Spud Special: Blight control top priority

Once again it seems to be the weather that is steeling the headlines. There has been no significant rainfall and the often strong winds are making spraying difficult.

Most residual herbicides have been applied and I must say that I am generally pleased with the result, it’s just a case now of assessing where further control is needed with Titus (rimsulfuron). It’s worth remembering that it does do a fairly good job on grassweeds as well as tidying up oilseed rape and cleavers.

My attention will now start to focus on blight control, both early and late along with aphid control in seed crops. Don’t forget to check all potato dumps and destroy any growth present. Covering with black plastic is as good a control method as any as it not only stops growth but also encourages tubers to break down and rot.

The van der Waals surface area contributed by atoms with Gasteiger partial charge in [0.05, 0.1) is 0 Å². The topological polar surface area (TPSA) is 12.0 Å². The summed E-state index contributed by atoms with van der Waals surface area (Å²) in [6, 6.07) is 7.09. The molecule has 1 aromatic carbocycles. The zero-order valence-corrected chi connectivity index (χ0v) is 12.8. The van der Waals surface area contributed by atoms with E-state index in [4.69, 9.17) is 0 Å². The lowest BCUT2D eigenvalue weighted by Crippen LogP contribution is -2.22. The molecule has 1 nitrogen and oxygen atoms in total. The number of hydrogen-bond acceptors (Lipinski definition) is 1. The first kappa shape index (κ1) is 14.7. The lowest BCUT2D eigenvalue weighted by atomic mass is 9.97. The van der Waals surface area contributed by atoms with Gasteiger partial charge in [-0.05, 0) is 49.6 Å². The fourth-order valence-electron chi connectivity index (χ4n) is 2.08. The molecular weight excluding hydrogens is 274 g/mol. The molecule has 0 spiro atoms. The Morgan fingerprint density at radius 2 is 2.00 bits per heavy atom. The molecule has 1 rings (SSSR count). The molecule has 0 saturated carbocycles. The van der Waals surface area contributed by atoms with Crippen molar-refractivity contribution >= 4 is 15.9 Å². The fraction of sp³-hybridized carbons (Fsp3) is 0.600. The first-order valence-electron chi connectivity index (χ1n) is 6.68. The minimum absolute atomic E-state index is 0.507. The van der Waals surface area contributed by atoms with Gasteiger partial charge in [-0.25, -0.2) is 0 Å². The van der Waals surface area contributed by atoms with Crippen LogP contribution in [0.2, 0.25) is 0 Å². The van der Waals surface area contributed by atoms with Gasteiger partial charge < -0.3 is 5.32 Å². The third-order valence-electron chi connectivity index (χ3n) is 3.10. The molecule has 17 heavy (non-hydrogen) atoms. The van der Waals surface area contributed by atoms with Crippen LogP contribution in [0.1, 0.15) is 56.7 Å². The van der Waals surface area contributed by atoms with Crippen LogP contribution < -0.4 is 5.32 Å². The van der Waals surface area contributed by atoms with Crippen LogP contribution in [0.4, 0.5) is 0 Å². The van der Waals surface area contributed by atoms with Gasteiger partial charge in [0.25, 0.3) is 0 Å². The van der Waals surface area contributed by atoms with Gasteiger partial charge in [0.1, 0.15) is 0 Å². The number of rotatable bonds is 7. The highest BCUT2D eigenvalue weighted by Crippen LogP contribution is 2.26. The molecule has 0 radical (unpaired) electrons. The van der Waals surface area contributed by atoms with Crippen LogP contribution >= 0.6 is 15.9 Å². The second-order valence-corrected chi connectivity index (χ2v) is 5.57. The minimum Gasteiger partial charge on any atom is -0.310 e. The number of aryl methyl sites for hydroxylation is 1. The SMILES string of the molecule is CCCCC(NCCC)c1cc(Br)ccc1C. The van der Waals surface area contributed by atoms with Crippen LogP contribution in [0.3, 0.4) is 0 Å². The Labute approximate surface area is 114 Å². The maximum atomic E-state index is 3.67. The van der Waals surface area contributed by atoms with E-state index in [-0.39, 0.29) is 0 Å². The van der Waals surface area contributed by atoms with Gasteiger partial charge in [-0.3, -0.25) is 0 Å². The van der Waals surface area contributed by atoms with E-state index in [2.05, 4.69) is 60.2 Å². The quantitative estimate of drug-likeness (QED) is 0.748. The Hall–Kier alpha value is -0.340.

Stock feeding waste potatoes is also an option, but just beware that if you use manure from livestock fed on potatoes, pathogens such as powdery scab can be spread from the manure to your land.

Clients in Cheshire have started harvest and Maris Bard yields are about average. Quality is good with enough moisture to see them through the scab control period, however if the weather keeps dry I am starting to get worried about second earlies and maincrop.

Lack of moisture at tuber initiation will lead to reduced tuber number and a higher incidence of common scab, therefore yields will be down and quality reduced. This, of course goes for a lot of un-irrigated crops in the east as well.

Now that most of my clients stores are empty I will be discussing with them store hygiene, reviewing what went well, what didn’t, looking at how box stores were laid out and considering if air flow could be improved. Looking at weight loss might give a good indication of excessive ventilation, coupled with surface skin disease such as silver scurf. Therefore, make sure stores and handling equipment are thoroughly cleaned.

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